I taught them to cook vidya4 - Flipbook - Page 46
‘Don’t like it, Miss.’
Why ask? I know Cheddar will be in the answer.
We move onto orange Double Gloucester, and then golden,
solid, reliable Cheddar.
‘Now in groups, add up the votes on your charts please.’
They struggle to find a good adding up person. Gavin is
munching the spare cream crackers. No one wants his votes.
‘What’s the favourite cheese from this tasting?’
‘Cheddar!’ they shout. Of course.
I’ve got a surprise before they go. From the fridge I take out
a wedge of Stilton with its nobbled, crusty rind, and pungent,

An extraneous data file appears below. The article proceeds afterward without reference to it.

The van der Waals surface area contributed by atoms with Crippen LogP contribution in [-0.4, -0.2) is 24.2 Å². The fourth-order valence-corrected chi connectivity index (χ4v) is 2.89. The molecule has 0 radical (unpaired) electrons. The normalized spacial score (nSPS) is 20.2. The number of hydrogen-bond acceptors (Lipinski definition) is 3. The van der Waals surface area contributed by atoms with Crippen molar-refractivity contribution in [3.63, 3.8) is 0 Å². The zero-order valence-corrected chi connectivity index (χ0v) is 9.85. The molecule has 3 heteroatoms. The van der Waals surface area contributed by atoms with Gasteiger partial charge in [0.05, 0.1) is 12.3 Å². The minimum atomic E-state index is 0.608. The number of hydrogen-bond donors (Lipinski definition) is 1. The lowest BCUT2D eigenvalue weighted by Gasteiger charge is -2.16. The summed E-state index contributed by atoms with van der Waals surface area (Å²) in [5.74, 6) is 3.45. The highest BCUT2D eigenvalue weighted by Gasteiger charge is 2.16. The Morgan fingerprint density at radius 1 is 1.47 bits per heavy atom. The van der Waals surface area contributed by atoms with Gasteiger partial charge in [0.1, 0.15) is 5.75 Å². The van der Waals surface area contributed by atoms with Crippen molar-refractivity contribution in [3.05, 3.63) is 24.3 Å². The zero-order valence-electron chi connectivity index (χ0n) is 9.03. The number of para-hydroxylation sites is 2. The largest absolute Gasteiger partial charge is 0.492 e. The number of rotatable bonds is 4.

creamy inside mottled with blue veins.
‘Can you see the holes in the rind? The mould grows and
spreads through the cheese and gives it a special flavour.’
This is a perfectly delicious piece of Stilton.
‘Do any of you want to taste it?’
Even Gavin reels back in horror.
‘Why would we eat mouldy, stinky cheese?’
I’m not going to show them the slice of pongy, seeping Brie
that I’ve bought for my lunch. It smells like the boy’s toilets and
As they pack up ready to leave, I hand them each a National
Dairy Council book on cheese making, with the map of English
Cheese including one from Wales, their Banda-ed homework and
the recipe for next week, Cheese and potato pie.
But I’ve forgotten Gavin’s curds. The whey is still dripping
out through the muslin bag over the sink.
‘Does anyone want to taste these curds?’
‘Na, thanks. Told you it’s like sick.’ Liz links arms with Gavin
‘Alright, well you might want to pop in later and see how I’ve
made the curd into Yorkshire curd tarts.’